In my company on the older A320s particularly the ones which are in the MSN 2000 range their tailwind limitation for takeoff and landing is 10 knots. But our newer enhanced ones have a 15 knots limitation. Any reason for this? Does Airbus do any modifications to the aircraft so that it's tailwind limit increases?

  • $\begingroup$ I believe it may be customer specific. In my old company, it seemed possible to purchase increased tailwind limits from the OEM for some aircraft types. Not sure whether that is the case for old A320s, though. $\endgroup$ – Cpt Reynolds Jan 27 '18 at 20:53
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    $\begingroup$ At least three possible reasons come to mind, a) more powerful engines, b) better breaking - perhaps improved carbon brakes. c) better electronics to handle rejected takeoffs. Also improved mechanisms such as speed brakes or lift dumpers. - this is just a guess that perhaps will help someone else in their research :) $\endgroup$ – jwzumwalt Jan 28 '18 at 10:17
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    $\begingroup$ @jwzumwalt Do you mean "braking"? $\endgroup$ – dalearn Jan 28 '18 at 15:42

Short answer: the increase from 10 to 15 knots requires extra certification / flight testing, which is an extra item the airline will pay for.

Over at pprune:

Boeing offers an increased tailwind limit of up to 15 knots for a fee.

I suspected that but had no proof, so that got the ball rolling.

From page 35 of an Airbus presentation presented to the civil aviation authority of PRC confirmed that being an option:

Other configurations outside China include options as:

  • Water/waste freezing protection for extended flight conditions
  • 15 knots tailwind certification at landing
  • 15 knots tailwind certification at take off

And finally from the FAA's Flight Test Guide For Certification Of Transport Category Airplanes, there is a section for certifying takeoff and landing in tailwind greater than 10 knots.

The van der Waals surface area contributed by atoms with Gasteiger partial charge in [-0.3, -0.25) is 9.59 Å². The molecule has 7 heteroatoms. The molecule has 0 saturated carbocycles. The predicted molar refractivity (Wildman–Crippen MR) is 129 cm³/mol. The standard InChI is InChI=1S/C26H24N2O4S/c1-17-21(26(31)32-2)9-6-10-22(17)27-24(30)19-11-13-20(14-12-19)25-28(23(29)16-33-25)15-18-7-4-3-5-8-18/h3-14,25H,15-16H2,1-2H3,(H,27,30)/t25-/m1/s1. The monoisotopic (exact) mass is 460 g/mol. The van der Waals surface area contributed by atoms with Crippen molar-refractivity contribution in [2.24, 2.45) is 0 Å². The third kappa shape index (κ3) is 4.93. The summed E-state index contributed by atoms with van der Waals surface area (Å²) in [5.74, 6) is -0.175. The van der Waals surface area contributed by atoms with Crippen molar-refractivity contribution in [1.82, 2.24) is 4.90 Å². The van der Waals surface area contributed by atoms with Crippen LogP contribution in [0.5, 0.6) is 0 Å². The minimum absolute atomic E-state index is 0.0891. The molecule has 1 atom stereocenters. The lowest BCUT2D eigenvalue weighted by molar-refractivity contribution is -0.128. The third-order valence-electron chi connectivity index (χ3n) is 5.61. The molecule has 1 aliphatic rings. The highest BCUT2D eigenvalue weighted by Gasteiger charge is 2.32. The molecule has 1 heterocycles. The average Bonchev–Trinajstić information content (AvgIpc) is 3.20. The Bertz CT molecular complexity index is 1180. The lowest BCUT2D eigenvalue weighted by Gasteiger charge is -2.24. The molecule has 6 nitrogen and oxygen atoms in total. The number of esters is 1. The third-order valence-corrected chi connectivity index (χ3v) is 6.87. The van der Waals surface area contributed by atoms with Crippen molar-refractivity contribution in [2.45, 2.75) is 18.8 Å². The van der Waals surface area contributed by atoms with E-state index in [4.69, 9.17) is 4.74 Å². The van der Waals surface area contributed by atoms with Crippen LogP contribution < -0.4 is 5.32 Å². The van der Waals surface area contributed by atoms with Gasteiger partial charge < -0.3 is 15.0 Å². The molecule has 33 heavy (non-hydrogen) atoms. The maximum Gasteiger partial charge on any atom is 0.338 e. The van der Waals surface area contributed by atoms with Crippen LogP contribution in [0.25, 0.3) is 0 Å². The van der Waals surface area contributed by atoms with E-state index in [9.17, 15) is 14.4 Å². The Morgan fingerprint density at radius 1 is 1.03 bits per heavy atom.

It requires the demonstration of controllability, engine performance, autoflight systems, landing gear vibration, terrain awareness warning systems to not be affected by the higher sink-rank, etc.

Note that for a takeoff in tailwind >10 knots, even the application of takeoff thrust is different from when <10 knots. The advisory circular also calls for a disclaimer of sorts to be added in the AFM:

The AFM should contain a statement that the limitation for tailwinds greater than 10 knots reflects the capability of the airplane as evaluated in terms of airworthiness but does not constitute approval for operation in tailwinds exceeding 10 knots.

Of course if the airline would also pay even more for the brake cooling fans option, they can reduce the longer cool down period after a tailwind landing, for example.

Some performance enhancements require extra certification and testing, but not necessarily extra equipment.

An airline can request their fleet to be certified for a lighter or higher MTOW depending on their operation. A light MTOW on the certification is cheaper to obtain, and it will allow the airline to save on ramp fees, route charges, etc. But on the other hand they can't carry as much payload/fuel. Other high MTOW options may require extra strengthening built into the airframe and more powerful engines.


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